Thursday, 5 November 2009

Speaking of Goa

For me, the best thing about our Goa trip was not the sun, sand and sea. It was not the adventure sports, nor the Portuguese architecture, nor even the food. The best thing about our Goa trip was that it gave eight of us the chance, for the first time since we left behind our carefree college days, to forget the demands and complications of our working lives, and simply hang out together. The comfort, as Abira put it, of having familiar voices around, of knowing that Arjun will always set his alarm so that the digits add up to 14, Manjula will always give a non-committal answer, Bunty will always order soup, and that no matter what, Sarbajeet will never wake up early.

Speaking of which, after five years together in hostel, I thought I knew my college friends inside out; I thought I was familiar with all their little obsessions and eccentricities. Not so, as I discovered on this trip. For example, we all knew that Abira was a cleanliness freak, but we used to think Aastha was relatively normal. Until she revealed that she travels with two combs – one for clean hair and one for dirty hair. This prompted Kisku to make the gender-sensitive comment of the month: “Girls have so many issues, man!” To which Aastha said, “I don’t have issues, ok? I just have a few minor concerns.”

Aastha wondering which comb to use

Speaking of issues, when it comes to food, Arjun Sarkar has fewer issues than anyone else I know. He has been known to uncomplainingly eat food that is tasteless, badly-cooked or even rotten. When he pronounces that a dish is bad, it means that it is truly inedible. On that count, the eatery in Old Goa where we had lunch deserves to go down in the history books for producing not one, but two dishes which even Arjun could not eat. The offending dishes were Chili Fried Sausage and Prawn Curry. The eatery was called Tourist Inn – a name that shall be forever imprinted on my memory.

Arjun Sarkar doing what he does best

Speaking of tourists, one of the high points of the trip was a tourist asking us directions to the Bom Jesus Basilica, the church which houses the mortal remains of St. Francis Xavier. “Woh kaun sa church hai jis mein Jesus Christ ka body dabba mein rakha hua hai?” Which roughly translates as, “Which is the church where Jesus Christ’s body is kept in a dabba?” (I cannot translate dabba.) Needless to say, we did not disillusion him; for all we know, he believes to this day that what he saw was not the body of a mere 16th century missionary, but the Son of God.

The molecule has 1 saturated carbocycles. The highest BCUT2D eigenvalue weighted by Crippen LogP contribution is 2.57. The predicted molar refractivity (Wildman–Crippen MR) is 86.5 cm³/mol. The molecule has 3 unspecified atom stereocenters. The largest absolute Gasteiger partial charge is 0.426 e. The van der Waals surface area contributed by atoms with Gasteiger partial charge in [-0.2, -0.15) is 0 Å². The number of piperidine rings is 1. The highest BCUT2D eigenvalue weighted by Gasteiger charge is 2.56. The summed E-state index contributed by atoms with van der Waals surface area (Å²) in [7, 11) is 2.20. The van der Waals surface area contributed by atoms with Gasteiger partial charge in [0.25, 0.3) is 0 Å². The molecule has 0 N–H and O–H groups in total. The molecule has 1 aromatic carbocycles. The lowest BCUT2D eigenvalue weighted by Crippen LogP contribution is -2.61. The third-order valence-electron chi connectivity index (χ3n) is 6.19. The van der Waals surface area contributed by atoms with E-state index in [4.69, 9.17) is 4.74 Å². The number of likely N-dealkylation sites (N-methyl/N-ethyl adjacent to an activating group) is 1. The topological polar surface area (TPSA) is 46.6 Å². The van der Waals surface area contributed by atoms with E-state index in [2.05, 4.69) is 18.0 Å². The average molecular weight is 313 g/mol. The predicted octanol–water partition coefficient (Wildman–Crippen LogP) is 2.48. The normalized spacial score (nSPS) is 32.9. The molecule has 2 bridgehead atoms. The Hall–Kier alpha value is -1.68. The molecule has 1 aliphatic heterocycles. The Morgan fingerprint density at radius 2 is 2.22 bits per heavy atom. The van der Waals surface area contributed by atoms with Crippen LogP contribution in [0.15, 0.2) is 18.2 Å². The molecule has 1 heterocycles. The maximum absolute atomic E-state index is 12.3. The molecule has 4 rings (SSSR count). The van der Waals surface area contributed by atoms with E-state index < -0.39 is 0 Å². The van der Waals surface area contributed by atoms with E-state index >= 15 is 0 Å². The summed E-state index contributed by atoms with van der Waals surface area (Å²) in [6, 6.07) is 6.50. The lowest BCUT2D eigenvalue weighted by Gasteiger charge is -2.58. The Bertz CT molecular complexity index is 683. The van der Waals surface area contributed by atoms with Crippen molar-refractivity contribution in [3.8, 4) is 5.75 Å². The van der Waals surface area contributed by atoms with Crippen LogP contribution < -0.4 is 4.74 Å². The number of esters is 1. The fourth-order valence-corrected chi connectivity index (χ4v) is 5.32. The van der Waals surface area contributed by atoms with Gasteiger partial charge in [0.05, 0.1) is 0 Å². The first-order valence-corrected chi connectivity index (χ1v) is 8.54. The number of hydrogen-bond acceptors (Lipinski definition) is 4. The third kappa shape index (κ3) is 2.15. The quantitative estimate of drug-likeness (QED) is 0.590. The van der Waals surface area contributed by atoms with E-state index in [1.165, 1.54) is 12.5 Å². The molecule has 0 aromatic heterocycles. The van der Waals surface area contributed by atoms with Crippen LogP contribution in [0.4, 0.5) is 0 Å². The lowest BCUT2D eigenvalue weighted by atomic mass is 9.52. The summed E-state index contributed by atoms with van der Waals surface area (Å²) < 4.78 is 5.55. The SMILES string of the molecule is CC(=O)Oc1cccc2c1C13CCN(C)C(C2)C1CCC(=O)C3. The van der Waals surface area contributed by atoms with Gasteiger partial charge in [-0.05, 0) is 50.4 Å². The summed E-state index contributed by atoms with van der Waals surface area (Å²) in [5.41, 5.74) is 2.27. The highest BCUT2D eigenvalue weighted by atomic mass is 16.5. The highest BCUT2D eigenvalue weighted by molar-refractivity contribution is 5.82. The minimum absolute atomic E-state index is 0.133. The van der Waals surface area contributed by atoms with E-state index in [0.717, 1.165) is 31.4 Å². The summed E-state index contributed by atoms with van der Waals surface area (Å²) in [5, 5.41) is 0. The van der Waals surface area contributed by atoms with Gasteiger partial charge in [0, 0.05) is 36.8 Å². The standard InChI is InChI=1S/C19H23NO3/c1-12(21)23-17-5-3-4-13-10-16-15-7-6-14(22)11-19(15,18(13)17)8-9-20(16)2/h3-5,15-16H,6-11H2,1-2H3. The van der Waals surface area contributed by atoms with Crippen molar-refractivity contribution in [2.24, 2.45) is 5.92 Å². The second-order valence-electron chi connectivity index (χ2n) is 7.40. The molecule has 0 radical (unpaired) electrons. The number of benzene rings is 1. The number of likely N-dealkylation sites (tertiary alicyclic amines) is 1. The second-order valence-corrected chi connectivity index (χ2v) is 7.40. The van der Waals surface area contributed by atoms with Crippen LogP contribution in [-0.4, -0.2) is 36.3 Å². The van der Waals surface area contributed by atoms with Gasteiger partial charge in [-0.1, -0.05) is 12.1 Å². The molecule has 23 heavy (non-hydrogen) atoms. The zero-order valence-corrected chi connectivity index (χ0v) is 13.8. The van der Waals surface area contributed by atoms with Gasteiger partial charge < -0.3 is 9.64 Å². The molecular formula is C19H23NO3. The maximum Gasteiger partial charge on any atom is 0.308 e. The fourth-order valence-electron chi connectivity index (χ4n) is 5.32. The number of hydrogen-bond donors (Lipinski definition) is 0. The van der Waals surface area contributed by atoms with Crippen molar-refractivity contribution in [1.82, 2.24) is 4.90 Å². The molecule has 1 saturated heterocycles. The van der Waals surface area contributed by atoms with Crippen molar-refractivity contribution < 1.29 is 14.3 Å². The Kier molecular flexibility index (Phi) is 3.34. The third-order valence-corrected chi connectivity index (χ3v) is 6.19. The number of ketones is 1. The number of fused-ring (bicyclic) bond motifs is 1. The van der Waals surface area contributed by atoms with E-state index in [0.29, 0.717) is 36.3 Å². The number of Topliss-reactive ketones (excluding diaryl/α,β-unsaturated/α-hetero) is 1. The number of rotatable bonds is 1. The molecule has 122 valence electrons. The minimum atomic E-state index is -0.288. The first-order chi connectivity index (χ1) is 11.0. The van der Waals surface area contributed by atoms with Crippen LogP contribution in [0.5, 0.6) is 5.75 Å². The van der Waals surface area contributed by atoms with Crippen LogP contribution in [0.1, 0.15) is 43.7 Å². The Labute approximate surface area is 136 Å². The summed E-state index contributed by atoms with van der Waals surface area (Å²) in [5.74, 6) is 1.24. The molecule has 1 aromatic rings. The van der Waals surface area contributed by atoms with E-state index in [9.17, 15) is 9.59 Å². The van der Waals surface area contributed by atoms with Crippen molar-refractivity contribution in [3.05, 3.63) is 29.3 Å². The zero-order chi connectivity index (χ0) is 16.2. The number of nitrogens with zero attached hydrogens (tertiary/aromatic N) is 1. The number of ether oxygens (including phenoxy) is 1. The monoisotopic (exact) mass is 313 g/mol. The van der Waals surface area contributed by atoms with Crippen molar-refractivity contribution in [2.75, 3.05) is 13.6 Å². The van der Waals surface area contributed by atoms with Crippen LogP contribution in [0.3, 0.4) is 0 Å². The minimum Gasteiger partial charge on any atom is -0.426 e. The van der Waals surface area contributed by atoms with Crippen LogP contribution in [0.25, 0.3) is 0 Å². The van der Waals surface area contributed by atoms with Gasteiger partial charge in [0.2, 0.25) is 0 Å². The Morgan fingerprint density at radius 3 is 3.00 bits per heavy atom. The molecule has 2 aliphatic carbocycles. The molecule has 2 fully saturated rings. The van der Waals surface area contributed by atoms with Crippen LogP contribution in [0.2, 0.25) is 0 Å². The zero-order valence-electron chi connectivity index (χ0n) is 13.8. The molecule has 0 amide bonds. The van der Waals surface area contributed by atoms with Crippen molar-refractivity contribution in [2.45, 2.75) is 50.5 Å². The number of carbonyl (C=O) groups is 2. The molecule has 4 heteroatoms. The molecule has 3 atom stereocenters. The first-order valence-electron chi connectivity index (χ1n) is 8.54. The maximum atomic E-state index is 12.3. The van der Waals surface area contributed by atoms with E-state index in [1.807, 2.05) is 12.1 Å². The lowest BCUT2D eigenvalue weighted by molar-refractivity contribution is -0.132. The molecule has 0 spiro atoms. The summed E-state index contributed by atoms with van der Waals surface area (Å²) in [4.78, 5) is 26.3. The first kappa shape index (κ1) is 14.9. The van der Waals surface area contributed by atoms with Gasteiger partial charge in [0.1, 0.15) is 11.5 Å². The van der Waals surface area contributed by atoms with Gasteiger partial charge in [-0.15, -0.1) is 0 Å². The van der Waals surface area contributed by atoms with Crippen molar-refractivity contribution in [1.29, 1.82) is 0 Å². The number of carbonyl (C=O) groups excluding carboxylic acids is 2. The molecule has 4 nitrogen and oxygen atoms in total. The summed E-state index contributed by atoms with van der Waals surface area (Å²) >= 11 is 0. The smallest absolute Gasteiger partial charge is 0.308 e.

Courtyard of the Bom Jesus Basilica

Speaking of sightseeing, the town of Panaji may not have too many tourist attractions per se, but it is a sightseer’s delight. An anomaly in both time and space, the Fontainhas area looks like a forgotten pocket of 19th century Portugal. Bunty and I roamed its winding alleys, stopping occasionally to photograph each other against the brightly-coloured buildings that scream out for carnivals and revelry.

Speaking of revelry, the closest we came to said activity was a few tequila shots on the moonlit beach. Much as we enjoyed the trip, a lasting regret was that three of our friends who badly wanted to come could not get leave. When the tequila arrived, someone proposed a toast to “our friends, who couldn’t come on this trip.” “And who also like tequila,” added Arjun, and I thought it was the most touching moment of the trip. In the three days we spent in Goa, we took heritage walks, admired cathedrals, rode on train footboards, swam in the sea, went parasailing and ate tons of seafood, but barring the tequila – and bear in mind that this is Goa – we did not party at all. Like me, my friends have their priorities completely wrong, and this is why I like them so.

Speaking of parties, the most popular accessory for late-night beach parties in Goa is a pair of Mephistophelian horns which glow crimson in the night. They endow the wearer with a certain aura, though the battery is weak, and the glow fades away before sunrise. But in Goa, a lot of things last for just one night.


Abhiroop said...

"Who also like tequila...."

Hmmm. Arjun, Manjula and I did prove that this was indeed true. In a night of magic, horror and after-morning penury.

Long live tequila shots!!!!

Priyanka said...

You're building up quite a collection of these photos of brightly coloured buildings/walls/doors.

But what does the Bom in Bom Jesus mean? For all we know it could be Portuguese for dabba.

Shrabasti Banerjee said...

Isn't that Sujaan's t-shirt? =)

Parasailing? Tequila? Sigh.

Also, your travel posts are the best in the world. =) =)

Spin said...

That last sentence is v-e-r-y loaded.

Sroyon said...

@Lahiri: I would rather that everyone made it to Goa and we didn't have to propose that particular toast, but whatever.

@Priyanka: Means Good Jesus, unfortunately. And you were the one who taught me to appreciate such buildings/walls/doors.

@Shrabasti: We wear the same T-shirts. How do you spot these things?

@Spin: :D

Aditi said...

you seem to have had a blast!! lovely pics, you capture the mood perfectly :)